The Reserve Bank has announced it will take corporate and asset-backed securities to inject more cash into the corporate sector.
It comes after it announced that as part of a large scale asset purchase (LSAP) programme, it would buy up to $30 billion of secondary market New Zealand government bonds over the next 12 months.
To provide liquidity to the corporate sector, the Reserve Bank says it will repurchase eligible corporate and asset-backed securities, as part of its weekly open market operation (OMO).
Reserve Bank assistant Governor Christian Hawkesby said that the new facility would give banks another channel to continue funding corporate clients.
"Our objective is to encourage banks to continue to fund their corporate clients by purchasing their debt securities, given the confidence that these securities can be funded by exchanging them with us for cash.
"By banking the banks, we are ensuring large businesses can better manage their cash flows and lower their funding costs," Hawkesby said.
Calling the move "another step forward", Kiwibank chief economist Jarrod Kerr said that with around $21b in the system - compared to around $7b normally - there's plenty of liquidity in the market.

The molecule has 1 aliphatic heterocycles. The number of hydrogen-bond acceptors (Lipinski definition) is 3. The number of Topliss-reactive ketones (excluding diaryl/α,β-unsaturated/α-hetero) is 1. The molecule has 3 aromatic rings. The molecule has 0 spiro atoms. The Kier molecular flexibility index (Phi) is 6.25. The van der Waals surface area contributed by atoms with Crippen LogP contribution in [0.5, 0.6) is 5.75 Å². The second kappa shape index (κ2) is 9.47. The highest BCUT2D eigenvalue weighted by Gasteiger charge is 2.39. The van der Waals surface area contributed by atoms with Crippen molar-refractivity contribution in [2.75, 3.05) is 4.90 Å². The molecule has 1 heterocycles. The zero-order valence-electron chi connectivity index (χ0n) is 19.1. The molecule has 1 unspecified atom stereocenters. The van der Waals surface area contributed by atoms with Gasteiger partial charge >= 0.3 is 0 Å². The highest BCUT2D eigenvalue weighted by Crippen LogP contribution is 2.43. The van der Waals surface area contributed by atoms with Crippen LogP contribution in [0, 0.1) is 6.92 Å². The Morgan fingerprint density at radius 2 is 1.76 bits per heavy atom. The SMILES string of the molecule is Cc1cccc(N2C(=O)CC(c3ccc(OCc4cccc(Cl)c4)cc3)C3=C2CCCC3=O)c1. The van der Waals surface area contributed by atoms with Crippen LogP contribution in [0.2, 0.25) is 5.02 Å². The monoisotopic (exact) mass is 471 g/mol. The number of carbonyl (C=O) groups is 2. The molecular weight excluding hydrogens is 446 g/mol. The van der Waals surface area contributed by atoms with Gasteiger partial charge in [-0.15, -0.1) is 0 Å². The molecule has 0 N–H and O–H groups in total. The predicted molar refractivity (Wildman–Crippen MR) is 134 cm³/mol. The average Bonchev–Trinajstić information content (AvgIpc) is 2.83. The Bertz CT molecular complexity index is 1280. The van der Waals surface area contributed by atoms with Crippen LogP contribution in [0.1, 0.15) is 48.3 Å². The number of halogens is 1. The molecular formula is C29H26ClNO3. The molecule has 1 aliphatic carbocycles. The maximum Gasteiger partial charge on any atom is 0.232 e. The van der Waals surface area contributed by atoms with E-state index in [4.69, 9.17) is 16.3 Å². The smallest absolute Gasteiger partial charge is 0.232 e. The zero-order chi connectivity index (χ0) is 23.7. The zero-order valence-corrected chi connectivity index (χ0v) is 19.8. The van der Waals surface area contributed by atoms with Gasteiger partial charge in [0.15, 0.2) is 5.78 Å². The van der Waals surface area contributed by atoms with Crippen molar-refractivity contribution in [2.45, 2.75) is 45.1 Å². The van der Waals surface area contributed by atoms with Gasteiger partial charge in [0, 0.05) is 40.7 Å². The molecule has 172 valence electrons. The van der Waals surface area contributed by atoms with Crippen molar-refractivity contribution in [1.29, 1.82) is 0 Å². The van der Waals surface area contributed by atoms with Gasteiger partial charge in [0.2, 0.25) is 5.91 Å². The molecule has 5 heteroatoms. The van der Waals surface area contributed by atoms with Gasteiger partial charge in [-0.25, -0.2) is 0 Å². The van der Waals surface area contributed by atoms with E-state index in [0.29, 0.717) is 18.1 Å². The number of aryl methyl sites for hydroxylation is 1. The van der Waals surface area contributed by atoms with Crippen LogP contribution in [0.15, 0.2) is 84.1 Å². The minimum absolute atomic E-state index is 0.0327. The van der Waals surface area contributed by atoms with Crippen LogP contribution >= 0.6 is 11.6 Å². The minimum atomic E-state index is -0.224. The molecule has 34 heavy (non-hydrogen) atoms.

What the repurchase means is that banks can take corporate bonds that they own to the Reserve Bank and exchange them for cash.
"This is a way of temporarily relieving banks of certain assets if needed, in exchange for cash," Kerr explained.
The repurchase programme is expected to provide liquidity for bonds that may have struggled to trade in the open market, giving banks confidence that corporate bonds can be exchanged for cash if needed.
"It should also provide the corporate with some confidence that there will still be bank demand for their bonds going forward," Kerr added.
Following the COVID-19 outbreak, the Reserve Bank introduced several tools to improve liquidity. These include bank access to term funding, funding in foreign exchange swap markets, a temporary US dollar swap-line and a large-scale New Zealand government bond buy-up that will drive interest rates lower.
The central bank says it will continue to follow market developments and is poised to take more action if needed to support stability and efficiency in New Zealand's financial system.